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Sunday, 11 March 2012

Rangering off Rum (Part 2: a pre-human paradise on Earth)

Many have described the remaining sub-tropical rainforests in the far north of New Zealand (Northland) as the nearest thing to visiting another planet whilst still being on Earth. Indeed, they are truly amazing places of incredible diversity and beauty.Everytime I visit, it’s always an emotional experience as these forests give us a glimpse into a world that existed long before humans were around. I celebrate their continued survival, but at the same time, such places give me a sense of bereavement and loss.


These forests are what would have greeted the first Polynesians or Captain Cook for that matter. Before people arrived, more than 80% of New Zealand was covered in native forest, sadly today it covers only 25%.Although I have to remind myself  that such coverage is pretty good when we consider that Scotland only retains about 1% of its native forest cover.




When Maori arrived in NZ about 900 years ago, they built dwellings, canoes and forts out of native timber and also burnt large areas of forest for farming, but it was us ‘Pommies’ who when exploring in the 18th century, considered these immense forests and the trees contained within them as commodities, as they were ideal for making ships’ masts for the Royal Navy. Kauri, with their huge tall trunks was a favourite, but kahikatea, rimu and totara were also logged in large numbers. From about 1840 more Brits settled and of course they needed building materials for their emerging towns, cities and farms; slowly but surely this primeval wilderness began to be transformed into a mirror image of Britain and much of the native forest cover disappeared quickly within a few generations.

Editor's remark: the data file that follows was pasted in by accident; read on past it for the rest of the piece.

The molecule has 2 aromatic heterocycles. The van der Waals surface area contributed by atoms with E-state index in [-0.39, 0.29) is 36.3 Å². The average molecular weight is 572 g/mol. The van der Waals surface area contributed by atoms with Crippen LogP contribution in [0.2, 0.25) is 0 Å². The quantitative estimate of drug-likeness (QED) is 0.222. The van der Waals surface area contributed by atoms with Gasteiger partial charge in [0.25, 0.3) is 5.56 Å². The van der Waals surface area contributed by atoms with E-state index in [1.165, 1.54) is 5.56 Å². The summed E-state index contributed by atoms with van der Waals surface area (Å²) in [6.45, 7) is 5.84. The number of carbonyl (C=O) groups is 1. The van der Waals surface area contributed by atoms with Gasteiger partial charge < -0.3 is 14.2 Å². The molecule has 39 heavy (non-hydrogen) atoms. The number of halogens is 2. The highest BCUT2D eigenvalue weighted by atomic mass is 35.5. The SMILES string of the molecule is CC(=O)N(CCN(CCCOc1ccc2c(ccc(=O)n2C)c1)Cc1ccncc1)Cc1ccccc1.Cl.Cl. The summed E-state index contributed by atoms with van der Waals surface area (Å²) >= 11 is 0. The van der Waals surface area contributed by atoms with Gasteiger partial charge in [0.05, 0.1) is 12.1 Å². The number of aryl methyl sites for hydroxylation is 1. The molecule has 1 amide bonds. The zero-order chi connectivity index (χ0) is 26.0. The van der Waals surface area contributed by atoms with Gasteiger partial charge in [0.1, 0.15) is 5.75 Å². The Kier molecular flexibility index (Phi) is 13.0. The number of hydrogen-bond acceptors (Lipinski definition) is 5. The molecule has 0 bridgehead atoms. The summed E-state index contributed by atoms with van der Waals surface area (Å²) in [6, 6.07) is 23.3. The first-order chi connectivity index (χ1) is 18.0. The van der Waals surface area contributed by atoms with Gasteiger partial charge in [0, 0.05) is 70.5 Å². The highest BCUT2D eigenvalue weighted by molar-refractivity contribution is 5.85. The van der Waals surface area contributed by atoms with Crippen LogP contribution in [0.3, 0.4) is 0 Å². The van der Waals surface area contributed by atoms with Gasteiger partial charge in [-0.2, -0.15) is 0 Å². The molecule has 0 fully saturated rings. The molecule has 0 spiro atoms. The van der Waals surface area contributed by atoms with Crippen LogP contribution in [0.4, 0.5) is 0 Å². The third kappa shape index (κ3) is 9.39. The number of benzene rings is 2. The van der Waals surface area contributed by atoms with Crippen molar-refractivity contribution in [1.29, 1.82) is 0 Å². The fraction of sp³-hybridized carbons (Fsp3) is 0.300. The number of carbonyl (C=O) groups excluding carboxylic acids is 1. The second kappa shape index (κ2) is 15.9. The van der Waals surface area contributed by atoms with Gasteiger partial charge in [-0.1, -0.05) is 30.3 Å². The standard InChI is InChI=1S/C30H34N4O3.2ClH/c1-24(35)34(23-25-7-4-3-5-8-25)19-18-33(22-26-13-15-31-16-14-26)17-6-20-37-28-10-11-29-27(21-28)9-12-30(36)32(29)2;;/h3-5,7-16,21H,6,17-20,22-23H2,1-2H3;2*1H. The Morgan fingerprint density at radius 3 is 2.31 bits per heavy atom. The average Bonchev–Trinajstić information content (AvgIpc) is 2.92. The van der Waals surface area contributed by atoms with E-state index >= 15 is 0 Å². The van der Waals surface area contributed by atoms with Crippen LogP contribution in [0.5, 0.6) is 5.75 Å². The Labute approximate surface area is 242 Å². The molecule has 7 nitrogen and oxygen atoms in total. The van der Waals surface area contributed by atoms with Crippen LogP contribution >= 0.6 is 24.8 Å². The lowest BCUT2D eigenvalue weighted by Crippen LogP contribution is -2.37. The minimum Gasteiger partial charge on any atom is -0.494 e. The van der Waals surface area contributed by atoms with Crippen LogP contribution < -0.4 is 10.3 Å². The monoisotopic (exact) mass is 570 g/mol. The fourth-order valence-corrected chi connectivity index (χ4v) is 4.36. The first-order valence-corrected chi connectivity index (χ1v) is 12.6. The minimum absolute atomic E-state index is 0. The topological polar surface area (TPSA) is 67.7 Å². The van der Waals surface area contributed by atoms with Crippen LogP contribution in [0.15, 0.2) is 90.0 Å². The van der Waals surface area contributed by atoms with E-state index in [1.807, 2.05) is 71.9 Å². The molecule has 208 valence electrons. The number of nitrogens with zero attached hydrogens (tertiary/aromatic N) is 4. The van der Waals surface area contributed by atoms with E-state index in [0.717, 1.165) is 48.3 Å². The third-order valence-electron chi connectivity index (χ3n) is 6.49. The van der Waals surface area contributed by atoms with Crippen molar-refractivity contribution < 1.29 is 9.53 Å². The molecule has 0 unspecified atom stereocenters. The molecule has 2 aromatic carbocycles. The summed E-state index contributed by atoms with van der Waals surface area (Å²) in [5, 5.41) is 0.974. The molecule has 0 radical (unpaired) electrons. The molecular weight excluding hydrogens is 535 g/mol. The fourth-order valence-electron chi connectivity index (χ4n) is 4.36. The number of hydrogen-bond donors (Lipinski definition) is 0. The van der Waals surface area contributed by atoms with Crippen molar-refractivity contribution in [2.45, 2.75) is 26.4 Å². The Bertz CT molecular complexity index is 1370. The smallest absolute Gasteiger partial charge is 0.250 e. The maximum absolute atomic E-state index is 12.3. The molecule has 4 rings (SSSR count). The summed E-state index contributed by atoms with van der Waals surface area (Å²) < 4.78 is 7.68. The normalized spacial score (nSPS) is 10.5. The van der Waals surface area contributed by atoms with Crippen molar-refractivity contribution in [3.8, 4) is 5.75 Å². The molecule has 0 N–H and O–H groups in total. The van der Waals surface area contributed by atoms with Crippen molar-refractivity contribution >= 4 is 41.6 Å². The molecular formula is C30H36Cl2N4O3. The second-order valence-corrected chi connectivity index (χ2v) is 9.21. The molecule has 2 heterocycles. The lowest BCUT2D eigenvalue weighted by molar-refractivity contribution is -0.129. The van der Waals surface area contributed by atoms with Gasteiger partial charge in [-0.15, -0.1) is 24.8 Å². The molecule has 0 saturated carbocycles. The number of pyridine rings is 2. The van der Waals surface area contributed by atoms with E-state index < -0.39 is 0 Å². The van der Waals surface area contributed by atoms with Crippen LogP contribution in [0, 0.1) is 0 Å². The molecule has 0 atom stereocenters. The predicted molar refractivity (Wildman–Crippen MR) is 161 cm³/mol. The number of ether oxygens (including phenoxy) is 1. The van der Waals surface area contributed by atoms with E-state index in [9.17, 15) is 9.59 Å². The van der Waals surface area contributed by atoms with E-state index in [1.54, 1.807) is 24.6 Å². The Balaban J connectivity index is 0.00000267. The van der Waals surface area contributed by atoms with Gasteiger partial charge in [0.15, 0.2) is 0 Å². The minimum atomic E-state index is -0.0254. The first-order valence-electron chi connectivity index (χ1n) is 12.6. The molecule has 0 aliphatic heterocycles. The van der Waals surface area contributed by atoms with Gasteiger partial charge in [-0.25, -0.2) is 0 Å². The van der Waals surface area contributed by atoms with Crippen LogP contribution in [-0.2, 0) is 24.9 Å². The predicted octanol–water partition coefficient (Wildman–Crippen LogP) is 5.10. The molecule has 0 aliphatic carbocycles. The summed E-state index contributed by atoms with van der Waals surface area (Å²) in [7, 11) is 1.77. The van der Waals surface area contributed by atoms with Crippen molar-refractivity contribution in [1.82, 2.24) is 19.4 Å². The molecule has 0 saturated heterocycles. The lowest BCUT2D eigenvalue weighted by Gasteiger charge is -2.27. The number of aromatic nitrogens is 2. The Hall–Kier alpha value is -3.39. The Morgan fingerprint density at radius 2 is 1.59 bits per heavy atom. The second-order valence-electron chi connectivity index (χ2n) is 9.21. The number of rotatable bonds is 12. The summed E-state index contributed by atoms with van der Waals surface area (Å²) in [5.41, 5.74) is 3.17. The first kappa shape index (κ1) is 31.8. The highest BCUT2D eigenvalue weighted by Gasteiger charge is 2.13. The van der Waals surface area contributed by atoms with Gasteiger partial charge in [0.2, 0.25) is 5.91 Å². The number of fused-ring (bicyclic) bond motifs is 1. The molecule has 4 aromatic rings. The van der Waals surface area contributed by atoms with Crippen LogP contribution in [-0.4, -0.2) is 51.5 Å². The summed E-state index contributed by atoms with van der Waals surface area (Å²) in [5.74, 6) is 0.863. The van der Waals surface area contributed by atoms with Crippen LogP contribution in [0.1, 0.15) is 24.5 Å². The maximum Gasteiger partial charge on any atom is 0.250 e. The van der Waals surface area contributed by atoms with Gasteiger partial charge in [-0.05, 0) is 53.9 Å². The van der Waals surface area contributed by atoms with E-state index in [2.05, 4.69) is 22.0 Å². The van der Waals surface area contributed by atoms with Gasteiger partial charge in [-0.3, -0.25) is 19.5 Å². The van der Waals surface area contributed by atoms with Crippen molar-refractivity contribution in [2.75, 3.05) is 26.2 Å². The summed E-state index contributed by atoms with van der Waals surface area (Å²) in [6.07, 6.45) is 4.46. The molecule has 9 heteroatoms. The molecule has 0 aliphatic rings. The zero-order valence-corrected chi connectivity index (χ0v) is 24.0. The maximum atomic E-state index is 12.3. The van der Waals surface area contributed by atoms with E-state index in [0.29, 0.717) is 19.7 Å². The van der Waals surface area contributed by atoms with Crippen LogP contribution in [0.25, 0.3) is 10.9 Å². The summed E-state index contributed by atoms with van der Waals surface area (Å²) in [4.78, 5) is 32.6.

It’s an all too familiar tale of over exploitation but at least the newly born New Zealand had the foresight to protect some of its remaining forests. This was not done in the name of nature conservation at the time, but to save a portion of the last remaining forest scenery for future tourism. How right they were, but it’s definitely not 100% Pure NZ anymore! In terms of nature conservation for its own sake, the concept of saving native forests only came into play in the 1970’s after even more had been lost in the post war years during a building boom.Protests in Northland and in the central North Island were common around this time as a consequence. Today, most of New Zealand’s timber comes from non-native forests, or from overseas.



The long geographical isolation of New Zealand meant that most of its flora is unique and there’s a wide variety of native trees adapted to all the various micro-climates.  The sub-tropical rainforest of Northland includes a mixture of coniferous and broad-leaved ever greens. The coniferous trees belong mainly to the Podocarpaceae or the podocarps as they’re commonly known. This ancient plant family originated from the former supercontinent of Gondwana and includes such species as rimu, totara and kahikatea, the latter species was growing when the dinosaurs walked the earth.



The ancient kahikatea